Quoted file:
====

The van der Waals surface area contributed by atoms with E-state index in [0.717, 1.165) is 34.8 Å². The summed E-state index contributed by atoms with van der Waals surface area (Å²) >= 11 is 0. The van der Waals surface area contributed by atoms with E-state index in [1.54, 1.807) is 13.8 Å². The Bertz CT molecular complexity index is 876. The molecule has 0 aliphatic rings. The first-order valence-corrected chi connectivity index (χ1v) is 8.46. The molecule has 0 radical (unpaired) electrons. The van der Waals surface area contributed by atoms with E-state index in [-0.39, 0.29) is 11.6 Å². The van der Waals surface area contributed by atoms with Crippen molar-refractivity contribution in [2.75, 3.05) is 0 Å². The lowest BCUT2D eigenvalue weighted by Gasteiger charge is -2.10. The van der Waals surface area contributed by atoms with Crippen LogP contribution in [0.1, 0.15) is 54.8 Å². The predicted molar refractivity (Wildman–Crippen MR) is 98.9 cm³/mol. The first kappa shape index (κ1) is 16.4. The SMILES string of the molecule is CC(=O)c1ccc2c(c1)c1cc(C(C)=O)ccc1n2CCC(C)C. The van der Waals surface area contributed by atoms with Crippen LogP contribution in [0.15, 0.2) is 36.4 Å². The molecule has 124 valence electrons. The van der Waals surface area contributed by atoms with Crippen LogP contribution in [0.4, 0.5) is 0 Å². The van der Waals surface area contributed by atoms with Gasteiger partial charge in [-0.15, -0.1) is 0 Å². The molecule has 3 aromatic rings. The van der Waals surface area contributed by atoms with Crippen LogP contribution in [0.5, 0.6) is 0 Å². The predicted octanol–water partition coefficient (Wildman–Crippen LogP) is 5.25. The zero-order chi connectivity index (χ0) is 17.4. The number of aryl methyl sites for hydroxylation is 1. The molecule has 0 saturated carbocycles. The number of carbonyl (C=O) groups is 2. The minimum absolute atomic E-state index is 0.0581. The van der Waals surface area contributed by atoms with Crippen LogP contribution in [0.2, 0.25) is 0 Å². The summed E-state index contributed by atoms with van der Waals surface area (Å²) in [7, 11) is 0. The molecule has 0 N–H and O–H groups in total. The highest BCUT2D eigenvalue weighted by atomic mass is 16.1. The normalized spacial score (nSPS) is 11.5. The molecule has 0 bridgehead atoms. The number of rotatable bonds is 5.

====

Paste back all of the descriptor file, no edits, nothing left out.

The van der Waals surface area contributed by atoms with E-state index in [0.717, 1.165) is 34.8 Å². The summed E-state index contributed by atoms with van der Waals surface area (Å²) >= 11 is 0. The van der Waals surface area contributed by atoms with E-state index in [1.54, 1.807) is 13.8 Å². The Bertz CT molecular complexity index is 876. The molecule has 0 aliphatic rings. The first-order valence-corrected chi connectivity index (χ1v) is 8.46. The molecule has 0 radical (unpaired) electrons. The van der Waals surface area contributed by atoms with E-state index in [-0.39, 0.29) is 11.6 Å². The van der Waals surface area contributed by atoms with Crippen molar-refractivity contribution in [2.75, 3.05) is 0 Å². The lowest BCUT2D eigenvalue weighted by Gasteiger charge is -2.10. The van der Waals surface area contributed by atoms with Crippen LogP contribution in [0.1, 0.15) is 54.8 Å². The predicted molar refractivity (Wildman–Crippen MR) is 98.9 cm³/mol. The first kappa shape index (κ1) is 16.4. The SMILES string of the molecule is CC(=O)c1ccc2c(c1)c1cc(C(C)=O)ccc1n2CCC(C)C. The van der Waals surface area contributed by atoms with Crippen LogP contribution in [0.15, 0.2) is 36.4 Å². The molecule has 124 valence electrons. The van der Waals surface area contributed by atoms with Crippen LogP contribution in [0.4, 0.5) is 0 Å². The van der Waals surface area contributed by atoms with Gasteiger partial charge in [-0.15, -0.1) is 0 Å². The molecule has 3 aromatic rings. The van der Waals surface area contributed by atoms with Crippen LogP contribution in [0.5, 0.6) is 0 Å². The predicted octanol–water partition coefficient (Wildman–Crippen LogP) is 5.25. The zero-order chi connectivity index (χ0) is 17.4. The number of aryl methyl sites for hydroxylation is 1. The molecule has 0 saturated carbocycles. The number of carbonyl (C=O) groups is 2. The minimum absolute atomic E-state index is 0.0581. The van der Waals surface area contributed by atoms with Crippen LogP contribution in [0.2, 0.25) is 0 Å². The summed E-state index contributed by atoms with van der Waals surface area (Å²) in [7, 11) is 0. The molecule has 0 N–H and O–H groups in total. The highest BCUT2D eigenvalue weighted by atomic mass is 16.1. The normalized spacial score (nSPS) is 11.5. The molecule has 0 bridgehead atoms. The number of rotatable bonds is 5.